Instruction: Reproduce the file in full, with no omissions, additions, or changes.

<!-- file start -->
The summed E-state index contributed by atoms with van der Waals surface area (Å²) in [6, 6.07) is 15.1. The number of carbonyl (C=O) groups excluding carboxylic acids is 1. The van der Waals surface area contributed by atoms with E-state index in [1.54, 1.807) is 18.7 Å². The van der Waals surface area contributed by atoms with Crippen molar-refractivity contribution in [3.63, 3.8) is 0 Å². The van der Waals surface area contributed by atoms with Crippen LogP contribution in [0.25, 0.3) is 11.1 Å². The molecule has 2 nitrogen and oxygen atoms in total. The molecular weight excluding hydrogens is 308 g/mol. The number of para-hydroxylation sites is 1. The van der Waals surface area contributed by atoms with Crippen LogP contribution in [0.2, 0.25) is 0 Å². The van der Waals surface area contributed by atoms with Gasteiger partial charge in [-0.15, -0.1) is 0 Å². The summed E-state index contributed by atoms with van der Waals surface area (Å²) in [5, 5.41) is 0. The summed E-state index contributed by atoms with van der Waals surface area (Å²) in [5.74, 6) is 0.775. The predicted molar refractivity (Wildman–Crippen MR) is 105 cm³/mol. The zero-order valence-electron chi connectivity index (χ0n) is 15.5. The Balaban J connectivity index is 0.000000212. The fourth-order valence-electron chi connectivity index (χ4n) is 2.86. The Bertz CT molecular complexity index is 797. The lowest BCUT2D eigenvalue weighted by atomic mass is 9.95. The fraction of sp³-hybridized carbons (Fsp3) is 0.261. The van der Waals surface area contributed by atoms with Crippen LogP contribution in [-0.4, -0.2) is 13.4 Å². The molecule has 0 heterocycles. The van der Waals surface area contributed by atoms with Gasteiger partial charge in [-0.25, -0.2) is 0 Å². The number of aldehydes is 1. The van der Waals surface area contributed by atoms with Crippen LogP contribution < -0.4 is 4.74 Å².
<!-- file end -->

The summed E-state index contributed by atoms with van der Waals surface area (Å²) in [6, 6.07) is 15.1. The number of carbonyl (C=O) groups excluding carboxylic acids is 1. The van der Waals surface area contributed by atoms with E-state index in [1.54, 1.807) is 18.7 Å². The van der Waals surface area contributed by atoms with Crippen molar-refractivity contribution in [3.63, 3.8) is 0 Å². The van der Waals surface area contributed by atoms with Crippen LogP contribution in [0.25, 0.3) is 11.1 Å². The molecule has 2 nitrogen and oxygen atoms in total. The molecular weight excluding hydrogens is 308 g/mol. The number of para-hydroxylation sites is 1. The van der Waals surface area contributed by atoms with Crippen LogP contribution in [0.2, 0.25) is 0 Å². The van der Waals surface area contributed by atoms with Gasteiger partial charge in [-0.15, -0.1) is 0 Å². The summed E-state index contributed by atoms with van der Waals surface area (Å²) in [5, 5.41) is 0. The summed E-state index contributed by atoms with van der Waals surface area (Å²) in [5.74, 6) is 0.775. The predicted molar refractivity (Wildman–Crippen MR) is 105 cm³/mol. The zero-order valence-electron chi connectivity index (χ0n) is 15.5. The Balaban J connectivity index is 0.000000212. The fourth-order valence-electron chi connectivity index (χ4n) is 2.86. The Bertz CT molecular complexity index is 797. The lowest BCUT2D eigenvalue weighted by atomic mass is 9.95. The fraction of sp³-hybridized carbons (Fsp3) is 0.261. The van der Waals surface area contributed by atoms with Crippen LogP contribution in [-0.4, -0.2) is 13.4 Å². The molecule has 0 heterocycles. The van der Waals surface area contributed by atoms with Gasteiger partial charge in [-0.25, -0.2) is 0 Å². The number of aldehydes is 1. The van der Waals surface area contributed by atoms with Crippen LogP contribution < -0.4 is 4.74 Å².